OBITUARY : Hugo Weisgall
Friday 14 March 1997
Weisgall was born in Eibenschutz, Moravia (now Ivancice, Bohemia), and emigrated to the US with his parents in 1920 when he was eight years old. He studied piano, harmony and composition at the Peabody Conservatory, Baltimore, then with Fritz Reiner and Rosario Scalerio at the Curtis Institute, Philadelphia, gaining diplomas in conducting (1938) and composition (1939). He also studied composition with Roger Sessions. He was awarded his PhD by Johns Hopkins University for a dissertation on primitivism in 17th- century German poetry in 1941.
After military service in Europe (he was stationed in London as assistant miltary attache to governments in exile, 1945-46), Weisgall returned to the US to begin his career in earnest. He was director of the Baltimore Institute of Musical Arts (1949-51), then took a post teaching at Johns Hopkins. Having written two operas, Night and Lilith, while a student in the 1930s, he now composed The Tenor, a one-act piece based on Wedekind's play Der Kammersanger, which was produced in February 1952 by the Peabody Opera Company, Baltimore. Weisgall himself conducted. In August the same year another one-act opera, The Stronger, based on Strindberg's Den Starkare, was performed, with piano accompaniment, at the White Barn Theatre in Westport, Connecticut, by the Hill Top Opera Company, founded by the composer earlier in 1952. This dramatic monologue - there are three characters, but only one, a soprano, sings - was revised and performed in 1955 at Columbia University, New York, this time with orchestra. It is one of his finest works.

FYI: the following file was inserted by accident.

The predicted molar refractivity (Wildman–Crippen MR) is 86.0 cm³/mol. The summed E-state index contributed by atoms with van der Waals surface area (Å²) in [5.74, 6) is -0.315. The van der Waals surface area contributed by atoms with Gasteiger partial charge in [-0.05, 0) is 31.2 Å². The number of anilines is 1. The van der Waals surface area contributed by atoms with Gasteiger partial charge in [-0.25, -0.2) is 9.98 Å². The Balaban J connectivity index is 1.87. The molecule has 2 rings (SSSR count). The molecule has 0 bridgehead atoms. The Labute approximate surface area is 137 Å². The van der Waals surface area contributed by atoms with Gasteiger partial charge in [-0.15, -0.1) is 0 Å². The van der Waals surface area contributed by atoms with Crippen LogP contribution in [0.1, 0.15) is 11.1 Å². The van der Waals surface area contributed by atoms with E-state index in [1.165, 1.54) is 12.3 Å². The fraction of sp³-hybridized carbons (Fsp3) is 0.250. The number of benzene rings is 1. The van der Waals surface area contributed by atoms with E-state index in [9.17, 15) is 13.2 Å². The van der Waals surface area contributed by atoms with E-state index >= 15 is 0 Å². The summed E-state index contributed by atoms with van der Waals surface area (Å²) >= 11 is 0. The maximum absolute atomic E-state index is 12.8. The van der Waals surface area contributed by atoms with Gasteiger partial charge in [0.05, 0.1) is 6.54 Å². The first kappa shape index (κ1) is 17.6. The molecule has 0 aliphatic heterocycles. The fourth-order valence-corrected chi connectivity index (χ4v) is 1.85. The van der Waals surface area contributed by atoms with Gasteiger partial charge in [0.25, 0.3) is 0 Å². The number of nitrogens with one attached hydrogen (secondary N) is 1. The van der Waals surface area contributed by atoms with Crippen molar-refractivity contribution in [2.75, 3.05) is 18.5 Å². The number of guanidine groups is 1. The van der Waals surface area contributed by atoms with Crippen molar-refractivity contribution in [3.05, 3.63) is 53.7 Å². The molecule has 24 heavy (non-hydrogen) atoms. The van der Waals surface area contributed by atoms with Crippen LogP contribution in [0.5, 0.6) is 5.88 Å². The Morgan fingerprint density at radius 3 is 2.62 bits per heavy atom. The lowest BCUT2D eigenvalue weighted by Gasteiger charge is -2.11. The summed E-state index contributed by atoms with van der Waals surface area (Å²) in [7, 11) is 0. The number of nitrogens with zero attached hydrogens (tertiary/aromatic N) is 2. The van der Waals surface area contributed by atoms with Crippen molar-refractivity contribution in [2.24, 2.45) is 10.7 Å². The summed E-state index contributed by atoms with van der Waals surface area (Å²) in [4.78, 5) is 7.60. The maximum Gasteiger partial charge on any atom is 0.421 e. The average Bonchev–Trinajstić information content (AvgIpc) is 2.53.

Moving to a new teaching post at the Juilliard School in New York, Weisgall next composed a three-act opera, Six Characters in Search of an Author, for the New York City Opera, where it was produced in April 1959 during a season devoted to operas by American composers. Beverly Sills sang the Coloratura (the Leading Lady in Pirandello's play). By now Weisgall's highly individual style, evolved from Neoclassicism and Bergian Expressionism, was fully formed. His next opera, Purgatory, after W.B. Yeats, was performed in Washington DC at the Library of Congress in 1961. It was followed by Athaliah, based on Racine, which received a concert performance in New York in 1964.
Nine Rivers from Jordan, with a libretto by Denis Johnson, was produced at the New York City Opera in 1968. It attempted, over-ambitiously, "to deal with the unprecedented problems . . . caused by the Second World War" - in other words, to "explain" the Holocaust - and was not popular. Much more successful was Jennie, or the Hundred Nights, commissioned by the Juilliard School, and performed at the American Opera Center there in 1976. The text was adapted from a modern Noh play by Yukio Mishima, the setting transferred to 19th- century London. The Garden of Adonis, originally written in 1959 and revised between 1977 and 1981, was finally performed in 1992 at the Witherspoon Concert Hall in Omaha. It was based on Andre Obey's play, itself based on Shakespeare's Venus and Adonis.
In Weisgall's final opera, Esther, premiered at the New York City Opera in 1993, the composer at last achieved his ambition to write a Holocaust opera, using the Old Testament story as a parable, with the villainous Haman standing for the Nazis and Esther herself for the Jewish people. Weisgall's later style, leaner and more dissonant, suited the subject perfectly and the opera scored a great success, and is to be revived by NYCO next season.
Hugo David Weisgall, composer: born Eibenschutz, Moravia 13 October 1912; married 1942 Nathalie Shulman (one son, one daughter); died New York 11 March 1997.
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